• Wednesday, June 12, 2024

Column

Comment: Sunak’s surprise election is unlikely to give a surprise result

The July election timing shows that Sunak lacks confidence that his Rwanda plan would actually stop the boats if put to the test this summer, writes Sunder Katwala

Britain’s prime minister and Conservative Party leader Rishi Sunak speaks during a party rally at the Amersham and Chiltern Rugby club, in Amersham, on May 27, 2024 as part of the build-up to the UK general election on July 4. (Photo: Getty Images)

By: Sunder Katwala

The element of surprise was the one thing that Rishi Sunak had left. So Britain will go to the polls on July 4th. It was a very personal decision: the Cabinet was informed after the prime minister returned from the Palace having asked the King. If the campaign ends in defeat, the responsibility will be his.

Sunak’s surprise decision seemed to catch his own party unprepared. Calling the election triggered a significant exodus of MPs including Michael Gove and Andrea Leadsom, with the Conservatives behind on candidate selection. The dissolution sacrificed several pieces of legislation, which may have given Sunak’s premiership more of a legacy if it does end after 20 months. These include his proposed ban on young people ever being able to smoke; renters’ rights; and establishing the football regulator.

Why now? Sunak has made progress on bringing inflation back to normal levels. That statistical fact, with prices rising more slowly once again, struggles to compete with the experience of static or falling living standards.

This July election timing also shows that Sunak lacks confidence that his Rwanda plan would actually stop the boats if put to the test this summer. The idea of Rwanda as a deterrent will be deployed as a key ‘dividing line’ in the campaign, since Labour plans to scrap it. An Autumn election, if flights had begun, would have undermined the argument. Arrivals across the Channel throughout August would almost certainly have outstripped any removals ten-fold.

Yet the election timing is good for the country. Normal government had largely come to a halt. Sunak has in effect chosen a six-week election campaign over a six-month one. That seems counterintuitive for a party way behind in the polls – but the hope that something might turn up was undermined by factional infighting. Most voters had long preferred a Spring or Summer election to one in the Autumn or Winter, though mainly because most wanted the chance to change the government sooner rather than later.

The opening skirmishes of the campaign have often been dominated by debates about image and communication, such as Sunak getting soaked in the rain while making his election announcement. But the Conservatives are not in trouble in this election because Rishi Sunak lacked an umbrella. It is the political and economic fundamentals – and the dominance of the mood for change – which make it so difficult for the Conservatives to ask for a fifth term after 14 years in office.

The broadcasters have a democratic duty to the voters – and to due impartiality – to cover the manifesto launches, the debates and the campaign arguments as a test of the rival contenders for power. So the 2024 General Election is a rather asymmetric contest. It is hard to find anyone in the Conservative Party who believes that Rishi Sunak could return to Downing Street.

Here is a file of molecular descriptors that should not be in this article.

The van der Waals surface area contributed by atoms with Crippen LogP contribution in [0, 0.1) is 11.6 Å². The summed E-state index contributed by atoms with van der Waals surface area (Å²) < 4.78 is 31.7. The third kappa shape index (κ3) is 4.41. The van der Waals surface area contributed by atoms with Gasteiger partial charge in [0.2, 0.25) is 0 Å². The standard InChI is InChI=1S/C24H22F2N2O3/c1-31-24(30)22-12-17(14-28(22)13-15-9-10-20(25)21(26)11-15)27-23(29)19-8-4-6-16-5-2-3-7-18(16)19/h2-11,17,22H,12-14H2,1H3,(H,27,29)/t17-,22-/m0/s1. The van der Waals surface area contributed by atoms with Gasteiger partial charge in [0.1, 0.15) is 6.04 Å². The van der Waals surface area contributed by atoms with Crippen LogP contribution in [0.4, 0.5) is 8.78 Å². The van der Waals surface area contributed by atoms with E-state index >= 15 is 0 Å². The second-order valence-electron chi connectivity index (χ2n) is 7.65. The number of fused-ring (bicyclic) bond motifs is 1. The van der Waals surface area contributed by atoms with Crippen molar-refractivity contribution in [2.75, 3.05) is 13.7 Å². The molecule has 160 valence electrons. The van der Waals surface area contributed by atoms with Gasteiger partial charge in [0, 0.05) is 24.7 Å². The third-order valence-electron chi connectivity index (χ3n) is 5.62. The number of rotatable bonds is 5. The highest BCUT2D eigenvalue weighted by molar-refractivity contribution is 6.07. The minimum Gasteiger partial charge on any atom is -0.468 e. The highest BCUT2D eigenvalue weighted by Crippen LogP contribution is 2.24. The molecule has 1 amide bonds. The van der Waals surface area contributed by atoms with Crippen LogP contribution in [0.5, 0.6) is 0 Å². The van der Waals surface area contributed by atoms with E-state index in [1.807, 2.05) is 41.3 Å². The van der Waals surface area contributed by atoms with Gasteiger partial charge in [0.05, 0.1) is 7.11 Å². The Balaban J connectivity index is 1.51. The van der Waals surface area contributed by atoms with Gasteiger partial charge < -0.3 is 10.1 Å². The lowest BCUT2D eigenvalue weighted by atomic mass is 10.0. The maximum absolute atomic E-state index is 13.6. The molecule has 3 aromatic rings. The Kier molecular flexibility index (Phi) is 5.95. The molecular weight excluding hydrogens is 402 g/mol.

Read Also: Labour MP Virendra Sharma steps back from re-election bid

Denying Labour a majority would require a remarkable political comeback. This Conservative campaign is in reality a salvage operation: rescuing half of the party’s seats would see the party survive to rebuild in opposition. Getting the Conservative vote share back up to a level that at least matches its worst ever General Election score – 31% in 1997 – means pitching mainly to a sceptical lost “core vote” which is undecided or considering Reform.

Paying less attention to Conservative voters who have switched to Labour makes Keir Starmer’s challenge more straightforward. Labour’s advantage is that its one-word message, “Change”, can resonate across voters with different ideas of what that change should mean.

Sunder Katwala

There are two different kinds of election campaign. In “choice” elections, the question of who will govern feels wide open – as it does in the neck-and-neck contest between Joe Biden and Donald Trump in America, or in the British elections of 1992 or 2015. There is another type of election where everybody assumes the most likely winner is obvious. These could be called “ratification” elections – when the function of the campaign is mainly to scrutinise the likely government.

The uncertainties of democracy can make such one-sided contests treacherous too. David Cameron was expected to win in 2010 – but could not secure a majority. Theresa May almost blew her election entirely, returning to office but with no majority or mandate to deliver Brexit. Keir Starmer must seek to emulate Tony Blair, the last leader successfully to triumph after navigating the expectation of victory from opposition.

Democracy gives fifty million of us the chance to help choose our government. Around six out of ten of us will think it is worth taking part. British Asians will account for almost a tenth of the votes cast. Every voter will need to weigh up how much the choice of leaders, party allegiances or the key issues at home and abroad will influence how they vote. Rishi Sunak could surprise Westminster with the election timing – but delivering a campaign miracle is likely to prove beyond his powers.

(The author is the director of British Future)

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